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No. 6: Werther-Pietsch, Ursula (2015): Staat und/oder Gesellschaft Statebuilding III: Die Bedeutung von Selbstbestimmung im Staatsaufbau. Department of Development Studies Working Paper No. 6, URL (Date of last visit).

Abstract:

One of the most complex challenges of today is defining new balances of power in fragile post-conflict societies. In the aftermath of conflict, it is a mix of internal and external actors that play crucial roles. Whereas older statebuilding originally followed a Westphalian, predominantly institutional approach, recent strategies include contextualization as a key lesson from the development arena and put State/citizen relationships at the centre.

I argue that peacebuilding, statebuilding and human rights, despite difficult frictions to overcome, may work together in favor of the marginalized and poor, and thus for sustainable peace. The guiding human rights principles of non-discrimination, participation, transparency and accountability translate citizens’ expectations regarding governmental policies into positions of rights’ holders and contribute to self-determined life.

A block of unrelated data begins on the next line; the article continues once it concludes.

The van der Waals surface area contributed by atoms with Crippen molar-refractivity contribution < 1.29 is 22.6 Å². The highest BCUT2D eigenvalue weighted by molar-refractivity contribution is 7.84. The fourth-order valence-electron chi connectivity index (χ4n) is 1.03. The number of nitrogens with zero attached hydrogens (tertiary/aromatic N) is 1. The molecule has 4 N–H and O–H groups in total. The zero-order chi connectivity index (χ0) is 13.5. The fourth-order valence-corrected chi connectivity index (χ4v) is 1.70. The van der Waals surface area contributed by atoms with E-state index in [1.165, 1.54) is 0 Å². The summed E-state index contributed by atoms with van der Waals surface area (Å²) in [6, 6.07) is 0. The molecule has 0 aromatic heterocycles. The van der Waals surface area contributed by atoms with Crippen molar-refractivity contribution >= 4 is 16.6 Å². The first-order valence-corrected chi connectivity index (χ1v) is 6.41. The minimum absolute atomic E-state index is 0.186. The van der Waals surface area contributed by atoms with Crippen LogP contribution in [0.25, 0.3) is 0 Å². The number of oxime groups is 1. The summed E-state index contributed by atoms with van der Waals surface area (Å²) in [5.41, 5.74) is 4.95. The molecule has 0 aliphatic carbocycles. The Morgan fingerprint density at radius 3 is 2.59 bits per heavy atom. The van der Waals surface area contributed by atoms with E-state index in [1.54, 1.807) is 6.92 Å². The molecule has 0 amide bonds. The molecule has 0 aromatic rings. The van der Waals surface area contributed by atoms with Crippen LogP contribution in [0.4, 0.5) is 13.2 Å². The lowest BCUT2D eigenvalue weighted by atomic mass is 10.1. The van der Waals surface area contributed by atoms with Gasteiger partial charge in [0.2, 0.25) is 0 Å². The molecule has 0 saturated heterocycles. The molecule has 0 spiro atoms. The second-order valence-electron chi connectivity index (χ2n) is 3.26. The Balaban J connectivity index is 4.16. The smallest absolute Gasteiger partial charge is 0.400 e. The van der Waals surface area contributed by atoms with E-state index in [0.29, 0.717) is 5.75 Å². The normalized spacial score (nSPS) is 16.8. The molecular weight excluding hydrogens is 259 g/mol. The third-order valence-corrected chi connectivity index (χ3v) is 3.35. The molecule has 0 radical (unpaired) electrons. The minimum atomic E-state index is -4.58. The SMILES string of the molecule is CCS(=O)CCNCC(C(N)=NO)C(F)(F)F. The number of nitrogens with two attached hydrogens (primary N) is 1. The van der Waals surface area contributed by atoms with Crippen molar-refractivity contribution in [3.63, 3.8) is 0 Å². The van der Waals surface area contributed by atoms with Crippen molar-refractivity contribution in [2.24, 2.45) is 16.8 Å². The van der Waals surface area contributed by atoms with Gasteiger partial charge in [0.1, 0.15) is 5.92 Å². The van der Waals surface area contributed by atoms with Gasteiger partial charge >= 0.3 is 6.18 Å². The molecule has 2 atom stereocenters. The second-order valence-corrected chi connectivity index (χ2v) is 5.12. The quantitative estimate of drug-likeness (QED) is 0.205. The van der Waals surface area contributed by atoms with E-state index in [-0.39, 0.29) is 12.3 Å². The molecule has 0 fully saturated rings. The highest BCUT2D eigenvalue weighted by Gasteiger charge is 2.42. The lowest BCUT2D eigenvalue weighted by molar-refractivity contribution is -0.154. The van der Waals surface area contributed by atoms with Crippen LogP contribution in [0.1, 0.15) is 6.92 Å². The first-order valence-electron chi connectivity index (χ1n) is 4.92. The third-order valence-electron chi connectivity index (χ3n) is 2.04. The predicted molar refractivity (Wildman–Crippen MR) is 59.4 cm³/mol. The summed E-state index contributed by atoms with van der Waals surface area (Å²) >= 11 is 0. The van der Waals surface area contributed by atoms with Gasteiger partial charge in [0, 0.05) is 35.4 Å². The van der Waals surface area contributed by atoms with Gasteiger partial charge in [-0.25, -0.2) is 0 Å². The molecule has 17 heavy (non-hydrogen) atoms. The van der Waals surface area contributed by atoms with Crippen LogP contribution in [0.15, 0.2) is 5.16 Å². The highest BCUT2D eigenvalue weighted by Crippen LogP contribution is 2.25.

This shift towards local empowerment (local self-determination) creates a new normative space by promoting the acceptance of a future-binding inner dimension of sovereignty (“ius post bellum”, international law of transition). This can be derived from a concurrence of law, politics, peace and development policies, which shows how interaction between different disciplines can lead to new solutions.

Keywords: Fragility, self-determination, ius post bellum, conflict transformation, legitimacy, human rights-based approach

Author information: Ursula Werther-Pietsch is Priv.-Doz. (associate professor) of International Law and International Relations and Deputy Director within the Austrian Ministry of Europe, Integration and Foreign Affairs. She worked at the Federal Chancellery – Constitutional Service and the Bureau of the Legal Advisor at the Foreign Ministry as well as at the Universities of Vienna and Graz. Her research areas include human security, peacebuilding, EU, development and transitional law.

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